'Alice': Film Review | SXSW 2019
A mother must become a prostitute to save her home in Josephine Mackerras' Paris-set drama.
A Parisian woman blindsided by her husband's betrayal finds there's only one thing she can do to keep a roof over her son's head in Alice, a surprisingly ambivalent film about prostitution by Josephine Mackerras. The writer-director's first feature has much going for it, above all a striking performance by Emilie Piponnier in the title role. Neither a fallen-woman melodrama nor an encomium to guilt-free sex work, the complicated moral tale has strong art house potential.
When we meet Alice, her husband Francois (Martin Swabey) is busy being an adoring father to their toddler Jules and wowing their friends at dinner parties — an author who quotes romantic poems on cue, he appears very in love with his wife. Then one morning he leaves the house looking stressed, and Alice finds her bank cards don't work. Francois has drained all their bank accounts, stopped paying their mortgage and vanished, ignoring her increasingly panicked phone calls. Unless she can come up with nearly 8,000 euros in two weeks, and maintain that payment plan for the foreseeable future, she'll be evicted in a month.
After learning that Francois has been spending huge sums of their money on call girls, Alice goes undercover to visit the service he used — and she's offered a job. The "purest woman" Francois has ever known finds herself unable to refuse the prospect of getting up to a couple thousand euros per client.
Rather than becoming a tale of degradation, Alice finds its heroine mostly unchanged by this new job; soon she's enjoying the deepest friendship of her life with fellow escort Lisa (Chloe Boreham), an Australian who has completely made peace with sex work. (She only hates that what she does shares a label with what the victims of human trafficking are forced to do.) After Francois has come groveling back to her, offering to care for their child while she goes to work (he thinks she has a new job as a millionaire's assistant), Alice enjoys several scenes of frolicking with Lisa in parks and on canals.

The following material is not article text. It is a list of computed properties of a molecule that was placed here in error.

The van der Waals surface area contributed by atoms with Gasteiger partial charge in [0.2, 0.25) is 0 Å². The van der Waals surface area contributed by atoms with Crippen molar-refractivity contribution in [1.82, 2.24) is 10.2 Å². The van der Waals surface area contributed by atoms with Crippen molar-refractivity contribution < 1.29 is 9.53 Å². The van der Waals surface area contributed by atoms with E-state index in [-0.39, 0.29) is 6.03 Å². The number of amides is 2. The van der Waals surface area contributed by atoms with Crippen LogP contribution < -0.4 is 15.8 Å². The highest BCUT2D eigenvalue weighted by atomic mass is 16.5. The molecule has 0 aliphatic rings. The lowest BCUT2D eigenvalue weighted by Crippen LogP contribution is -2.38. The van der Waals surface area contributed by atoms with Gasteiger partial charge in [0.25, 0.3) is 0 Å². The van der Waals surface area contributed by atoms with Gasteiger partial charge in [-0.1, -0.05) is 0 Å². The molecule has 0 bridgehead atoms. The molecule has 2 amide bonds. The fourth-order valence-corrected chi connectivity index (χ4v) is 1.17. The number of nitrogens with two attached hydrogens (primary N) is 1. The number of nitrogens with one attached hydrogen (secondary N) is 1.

But while Mackerras' script may have stacked the deck a bit in forcing Alice into this position — her initial pleas for help from her mother and a friend are rebuffed with unbelievable callousness — its second act is less tidy. Though he's deeply contrite and desperate for her to love him again, Francois is also volatile in his neediness — even before he learns how she's making her money. (As for Alice's rich customers, they tend toward the sympathetic and are filmed without salaciousness. We never see her being mistreated, and even the most awkward encounter ends on a friendly note.) Alice's situation has grown awfully complicated; then another surprise gives the film a chance to deepen (if only briefly) its take on the morality of trading sex for money.
Ultimately, Mackerras is less concerned with that question than with the fate of her protagonist, a woman Piponnier has shown to be resilient and determined. However hard the situation hits her initially, once she understands she's alone, she accepts the challenge. "I take responsibility" she says near the end, after facing a series of injustices and threats. She's true to her word.
Venue: South by Southwest Film Festival (Narrative Feature Competition)
Cast: Emilie Piponnier, Martin Swabey, Chloe Boreham, Christophe Favre, David Coburn, Philippe de Monts, Rébecca Finet, Juliette Tresanini, Nicolas Buchoux, Robert Burns
Director-screenwriter-producer: Josephine Mackerras
Director of photography: Mickael Delahaie
Editor: Marsha Bramwell
Composer: Alexander Levy
Casting director: Elise McLeod
Sales: Visit Films